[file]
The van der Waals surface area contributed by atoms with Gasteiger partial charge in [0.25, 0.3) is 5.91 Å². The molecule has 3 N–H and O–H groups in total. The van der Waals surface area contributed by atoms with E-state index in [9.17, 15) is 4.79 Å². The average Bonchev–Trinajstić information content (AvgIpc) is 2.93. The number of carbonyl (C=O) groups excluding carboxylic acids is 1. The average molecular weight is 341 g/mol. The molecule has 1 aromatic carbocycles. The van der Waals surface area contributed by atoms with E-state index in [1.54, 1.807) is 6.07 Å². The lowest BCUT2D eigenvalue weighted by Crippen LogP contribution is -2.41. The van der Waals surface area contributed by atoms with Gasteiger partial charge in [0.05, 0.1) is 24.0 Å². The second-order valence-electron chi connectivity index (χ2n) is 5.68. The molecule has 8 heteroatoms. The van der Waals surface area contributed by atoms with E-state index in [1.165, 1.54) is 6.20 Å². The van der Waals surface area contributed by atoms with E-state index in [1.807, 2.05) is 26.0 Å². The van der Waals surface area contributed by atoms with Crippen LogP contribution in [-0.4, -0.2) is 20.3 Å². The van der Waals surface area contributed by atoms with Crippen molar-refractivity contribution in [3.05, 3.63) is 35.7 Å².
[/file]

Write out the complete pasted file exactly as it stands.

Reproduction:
The van der Waals surface area contributed by atoms with Gasteiger partial charge in [0.25, 0.3) is 5.91 Å². The molecule has 3 N–H and O–H groups in total. The van der Waals surface area contributed by atoms with E-state index in [9.17, 15) is 4.79 Å². The average Bonchev–Trinajstić information content (AvgIpc) is 2.93. The number of carbonyl (C=O) groups excluding carboxylic acids is 1. The average molecular weight is 341 g/mol. The molecule has 1 aromatic carbocycles. The van der Waals surface area contributed by atoms with E-state index in [1.54, 1.807) is 6.07 Å². The lowest BCUT2D eigenvalue weighted by Crippen LogP contribution is -2.41. The van der Waals surface area contributed by atoms with Gasteiger partial charge in [0.05, 0.1) is 24.0 Å². The second-order valence-electron chi connectivity index (χ2n) is 5.68. The molecule has 8 heteroatoms. The van der Waals surface area contributed by atoms with E-state index in [1.165, 1.54) is 6.20 Å². The van der Waals surface area contributed by atoms with E-state index in [1.807, 2.05) is 26.0 Å². The van der Waals surface area contributed by atoms with Crippen LogP contribution in [-0.4, -0.2) is 20.3 Å². The van der Waals surface area contributed by atoms with Crippen molar-refractivity contribution in [3.05, 3.63) is 35.7 Å².